“The world was evil and flooded with front-page news.” – The Fire Engine That Disappeared, by Maj Sjowall and Per Wahloo
I greatly enjoyed this novel by the legendary Swedish crime writing duo Maj Sjowall and Per Wahloo.
The home lives of the cops in these novels are frequently in disarray. Not so that of Melander:
“His wife was a parsimonious, ugly, coarsely built woman, 5 feet 10 inches tall, with flat feet and large pendulous breasts. She was five years younger than he and was called Saga. He thought that she was very beautiful and had thought so for more than twenty-two years.In actual fact, she had not changed much during that time, weighing now, as then, 160 pounds naked and taking size 12 shoes, and her nipples were still small and pink and cylindrical, like a rubber on the end of a new pencil.
Martin Beck’s wife may be better looking, but he does not love her any more, and that makes all the difference. When his beloved daughter Ingrid announces that she’s moving out of the family home and into a place of her own, she quietly suggests that her father, whose unhappiness is all too evident, consider doing the same.
As this novel opens, an apartment house being watched by the police suddenly and violently explodes into flames. Gunvald Larsson, the detective on duty, is incredibly heroic in his efforts to rescue those trapped in the inferno. If not for his fearlessness, the death toll would have been far greater.
Afterward, police and fire officials examine the charred remains of the building. They find the body of the suspected drug dealer who was the actual subject of the surveillance. But further investigation reveals that the death of this small time hoodlum is merely the tip of the iceberg. This case has a wide reach and becomes increasingly torturous and difficult to unravel.
The procedurals of Sjowall and Wahloo are known for their blunt criticism of a society they deemed riddled with injustice, instability, and decay. The Fire Engine That Disappeared was written 1969, so added to the already volatile mixture of social pathologies was anger over the war in Vietnam.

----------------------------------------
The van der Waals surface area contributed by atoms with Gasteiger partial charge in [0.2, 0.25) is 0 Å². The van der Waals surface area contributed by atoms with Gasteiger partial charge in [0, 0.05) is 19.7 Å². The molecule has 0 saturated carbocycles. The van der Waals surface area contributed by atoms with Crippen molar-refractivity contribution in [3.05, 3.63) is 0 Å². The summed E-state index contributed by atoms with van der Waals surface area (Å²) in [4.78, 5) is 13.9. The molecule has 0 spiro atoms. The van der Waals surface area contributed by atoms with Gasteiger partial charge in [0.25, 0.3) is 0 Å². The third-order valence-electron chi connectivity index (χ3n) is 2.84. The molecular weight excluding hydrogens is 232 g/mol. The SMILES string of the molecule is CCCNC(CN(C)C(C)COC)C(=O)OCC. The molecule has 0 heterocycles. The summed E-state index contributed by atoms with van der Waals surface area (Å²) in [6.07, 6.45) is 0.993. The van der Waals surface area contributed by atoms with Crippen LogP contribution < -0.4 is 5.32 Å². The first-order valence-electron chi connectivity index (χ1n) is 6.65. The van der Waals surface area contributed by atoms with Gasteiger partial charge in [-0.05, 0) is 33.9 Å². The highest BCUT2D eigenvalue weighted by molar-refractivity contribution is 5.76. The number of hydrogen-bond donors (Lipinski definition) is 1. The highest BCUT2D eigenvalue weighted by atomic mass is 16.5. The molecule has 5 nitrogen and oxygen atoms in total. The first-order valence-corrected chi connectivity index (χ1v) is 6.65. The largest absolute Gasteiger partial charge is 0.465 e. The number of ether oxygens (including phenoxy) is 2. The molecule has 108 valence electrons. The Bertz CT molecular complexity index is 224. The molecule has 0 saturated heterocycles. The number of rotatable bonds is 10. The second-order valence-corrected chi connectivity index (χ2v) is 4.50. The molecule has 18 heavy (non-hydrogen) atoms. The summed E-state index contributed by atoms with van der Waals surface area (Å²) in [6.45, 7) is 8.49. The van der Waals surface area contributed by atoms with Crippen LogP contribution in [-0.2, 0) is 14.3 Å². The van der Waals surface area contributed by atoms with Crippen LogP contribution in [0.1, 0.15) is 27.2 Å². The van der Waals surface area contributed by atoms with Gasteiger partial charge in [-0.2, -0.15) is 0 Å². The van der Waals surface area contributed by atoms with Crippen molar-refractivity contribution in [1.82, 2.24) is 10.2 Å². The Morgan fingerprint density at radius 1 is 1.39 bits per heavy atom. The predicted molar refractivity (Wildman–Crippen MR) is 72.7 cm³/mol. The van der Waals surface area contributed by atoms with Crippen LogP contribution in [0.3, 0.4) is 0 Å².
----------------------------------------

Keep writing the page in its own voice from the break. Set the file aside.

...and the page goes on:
The police officers in this novel squabble frequently with each other and often seem less than likeable. I was particularly surprised that the aforementioned Gunvald Larsson, whose actions at the scene of the apartment house fire are so thoroughly admirable, comes across at other times as brusque and unsympathetic.
There are actually two fire engines that “disappear” in the course of this novel. One is toy – and one is not…
Kudos to Vintage Crime / Black Lizard for re-issuing the Martin Beck procedurals and commissioning new introductions for each of them. (This particular book is introduced by Colin Dexter. Dexter admits that when asked to perform this task, he had not read a single novel by the Swedish writing duo! This was largely due to his belief that essential aspects of prose style were inevitably ‘lost in translation.’ Of course, he immediately set out to remedy this omission.) I’m likewise delighted that the Howard County Library has acquired all of the re-issues of this landmark series – sometimes referred to collectively as The Story of a Crime – that have come out thus far. (The final two are due to be published in July of 2010.)
As I was preparing to write this review, this article was brought to my attention by one of the Usual Suspects. Maj Sjowall has had to live most of her life without the love of her life. She has apparently done so with grace and courage.